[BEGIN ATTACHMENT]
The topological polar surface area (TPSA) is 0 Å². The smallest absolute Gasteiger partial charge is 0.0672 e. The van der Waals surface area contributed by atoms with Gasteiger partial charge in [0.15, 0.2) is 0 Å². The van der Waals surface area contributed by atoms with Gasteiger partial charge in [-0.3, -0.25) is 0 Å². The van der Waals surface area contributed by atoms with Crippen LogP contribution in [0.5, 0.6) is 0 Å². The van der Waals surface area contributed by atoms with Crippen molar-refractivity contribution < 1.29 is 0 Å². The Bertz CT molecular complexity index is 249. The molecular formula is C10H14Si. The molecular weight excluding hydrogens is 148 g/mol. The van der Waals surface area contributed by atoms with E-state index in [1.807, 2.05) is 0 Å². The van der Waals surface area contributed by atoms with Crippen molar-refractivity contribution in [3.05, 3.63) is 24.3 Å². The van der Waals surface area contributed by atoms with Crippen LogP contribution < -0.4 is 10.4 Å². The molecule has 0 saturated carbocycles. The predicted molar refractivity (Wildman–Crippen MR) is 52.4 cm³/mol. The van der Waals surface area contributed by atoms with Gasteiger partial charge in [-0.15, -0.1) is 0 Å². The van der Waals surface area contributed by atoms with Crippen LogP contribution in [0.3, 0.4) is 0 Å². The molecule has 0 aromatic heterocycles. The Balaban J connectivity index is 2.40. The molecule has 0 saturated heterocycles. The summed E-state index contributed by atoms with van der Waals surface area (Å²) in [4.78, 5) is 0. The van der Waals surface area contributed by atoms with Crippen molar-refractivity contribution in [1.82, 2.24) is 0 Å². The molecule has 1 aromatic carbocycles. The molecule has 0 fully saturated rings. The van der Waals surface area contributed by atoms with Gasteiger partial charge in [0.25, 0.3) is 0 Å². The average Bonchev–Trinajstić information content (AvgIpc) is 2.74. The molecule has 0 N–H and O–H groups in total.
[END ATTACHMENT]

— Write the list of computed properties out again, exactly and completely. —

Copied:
The topological polar surface area (TPSA) is 0 Å². The smallest absolute Gasteiger partial charge is 0.0672 e. The van der Waals surface area contributed by atoms with Gasteiger partial charge in [0.15, 0.2) is 0 Å². The van der Waals surface area contributed by atoms with Gasteiger partial charge in [-0.3, -0.25) is 0 Å². The van der Waals surface area contributed by atoms with Crippen LogP contribution in [0.5, 0.6) is 0 Å². The van der Waals surface area contributed by atoms with Crippen molar-refractivity contribution < 1.29 is 0 Å². The Bertz CT molecular complexity index is 249. The molecular formula is C10H14Si. The molecular weight excluding hydrogens is 148 g/mol. The van der Waals surface area contributed by atoms with E-state index in [1.807, 2.05) is 0 Å². The van der Waals surface area contributed by atoms with Crippen molar-refractivity contribution in [3.05, 3.63) is 24.3 Å². The van der Waals surface area contributed by atoms with Crippen LogP contribution < -0.4 is 10.4 Å². The molecule has 0 saturated carbocycles. The predicted molar refractivity (Wildman–Crippen MR) is 52.4 cm³/mol. The van der Waals surface area contributed by atoms with Gasteiger partial charge in [-0.15, -0.1) is 0 Å². The van der Waals surface area contributed by atoms with Crippen LogP contribution in [0.3, 0.4) is 0 Å². The molecule has 0 aromatic heterocycles. The Balaban J connectivity index is 2.40. The molecule has 0 saturated heterocycles. The summed E-state index contributed by atoms with van der Waals surface area (Å²) in [4.78, 5) is 0. The van der Waals surface area contributed by atoms with Crippen molar-refractivity contribution in [1.82, 2.24) is 0 Å². The molecule has 1 aromatic carbocycles. The molecule has 0 fully saturated rings. The van der Waals surface area contributed by atoms with Gasteiger partial charge in [0.25, 0.3) is 0 Å². The average Bonchev–Trinajstić information content (AvgIpc) is 2.74. The molecule has 0 N–H and O–H groups in total.